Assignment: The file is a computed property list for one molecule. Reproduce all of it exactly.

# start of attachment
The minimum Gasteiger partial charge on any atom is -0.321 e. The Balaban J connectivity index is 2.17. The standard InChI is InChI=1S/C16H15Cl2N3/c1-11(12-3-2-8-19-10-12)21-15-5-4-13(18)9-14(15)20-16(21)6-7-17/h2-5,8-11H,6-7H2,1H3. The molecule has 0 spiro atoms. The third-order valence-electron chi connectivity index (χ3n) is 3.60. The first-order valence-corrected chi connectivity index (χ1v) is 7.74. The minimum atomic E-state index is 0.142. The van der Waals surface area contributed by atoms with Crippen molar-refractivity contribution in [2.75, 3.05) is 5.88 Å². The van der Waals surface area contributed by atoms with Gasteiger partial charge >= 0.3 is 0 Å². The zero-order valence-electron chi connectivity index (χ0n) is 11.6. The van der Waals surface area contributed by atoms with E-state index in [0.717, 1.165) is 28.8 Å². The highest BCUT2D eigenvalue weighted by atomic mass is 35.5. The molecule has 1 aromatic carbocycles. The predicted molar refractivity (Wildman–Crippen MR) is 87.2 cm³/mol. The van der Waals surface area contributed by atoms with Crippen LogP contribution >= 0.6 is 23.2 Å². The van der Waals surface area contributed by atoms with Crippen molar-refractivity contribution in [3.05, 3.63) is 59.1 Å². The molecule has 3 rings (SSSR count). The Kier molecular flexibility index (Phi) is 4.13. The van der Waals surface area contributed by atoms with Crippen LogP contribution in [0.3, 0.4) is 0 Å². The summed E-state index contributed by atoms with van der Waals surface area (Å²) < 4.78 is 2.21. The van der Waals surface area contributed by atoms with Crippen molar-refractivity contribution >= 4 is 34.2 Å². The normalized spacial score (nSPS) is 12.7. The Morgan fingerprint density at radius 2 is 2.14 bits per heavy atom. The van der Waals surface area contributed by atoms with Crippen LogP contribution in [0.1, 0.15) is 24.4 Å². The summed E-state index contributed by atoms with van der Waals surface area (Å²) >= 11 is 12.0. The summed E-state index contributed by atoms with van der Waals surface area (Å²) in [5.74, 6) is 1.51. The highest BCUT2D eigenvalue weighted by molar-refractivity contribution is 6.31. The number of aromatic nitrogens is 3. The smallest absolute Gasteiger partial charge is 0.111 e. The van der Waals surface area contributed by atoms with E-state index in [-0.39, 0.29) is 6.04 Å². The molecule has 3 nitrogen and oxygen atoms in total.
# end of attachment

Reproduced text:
The minimum Gasteiger partial charge on any atom is -0.321 e. The Balaban J connectivity index is 2.17. The standard InChI is InChI=1S/C16H15Cl2N3/c1-11(12-3-2-8-19-10-12)21-15-5-4-13(18)9-14(15)20-16(21)6-7-17/h2-5,8-11H,6-7H2,1H3. The molecule has 0 spiro atoms. The third-order valence-electron chi connectivity index (χ3n) is 3.60. The first-order valence-corrected chi connectivity index (χ1v) is 7.74. The minimum atomic E-state index is 0.142. The van der Waals surface area contributed by atoms with Crippen molar-refractivity contribution in [2.75, 3.05) is 5.88 Å². The van der Waals surface area contributed by atoms with Gasteiger partial charge >= 0.3 is 0 Å². The zero-order valence-electron chi connectivity index (χ0n) is 11.6. The van der Waals surface area contributed by atoms with E-state index in [0.717, 1.165) is 28.8 Å². The highest BCUT2D eigenvalue weighted by atomic mass is 35.5. The molecule has 1 aromatic carbocycles. The predicted molar refractivity (Wildman–Crippen MR) is 87.2 cm³/mol. The van der Waals surface area contributed by atoms with Crippen LogP contribution >= 0.6 is 23.2 Å². The van der Waals surface area contributed by atoms with Crippen molar-refractivity contribution in [3.05, 3.63) is 59.1 Å². The molecule has 3 rings (SSSR count). The Kier molecular flexibility index (Phi) is 4.13. The van der Waals surface area contributed by atoms with Crippen LogP contribution in [0.3, 0.4) is 0 Å². The summed E-state index contributed by atoms with van der Waals surface area (Å²) < 4.78 is 2.21. The van der Waals surface area contributed by atoms with Crippen molar-refractivity contribution >= 4 is 34.2 Å². The normalized spacial score (nSPS) is 12.7. The Morgan fingerprint density at radius 2 is 2.14 bits per heavy atom. The van der Waals surface area contributed by atoms with Crippen LogP contribution in [0.1, 0.15) is 24.4 Å². The summed E-state index contributed by atoms with van der Waals surface area (Å²) >= 11 is 12.0. The summed E-state index contributed by atoms with van der Waals surface area (Å²) in [5.74, 6) is 1.51. The highest BCUT2D eigenvalue weighted by molar-refractivity contribution is 6.31. The number of aromatic nitrogens is 3. The smallest absolute Gasteiger partial charge is 0.111 e. The van der Waals surface area contributed by atoms with E-state index in [-0.39, 0.29) is 6.04 Å². The molecule has 3 nitrogen and oxygen atoms in total.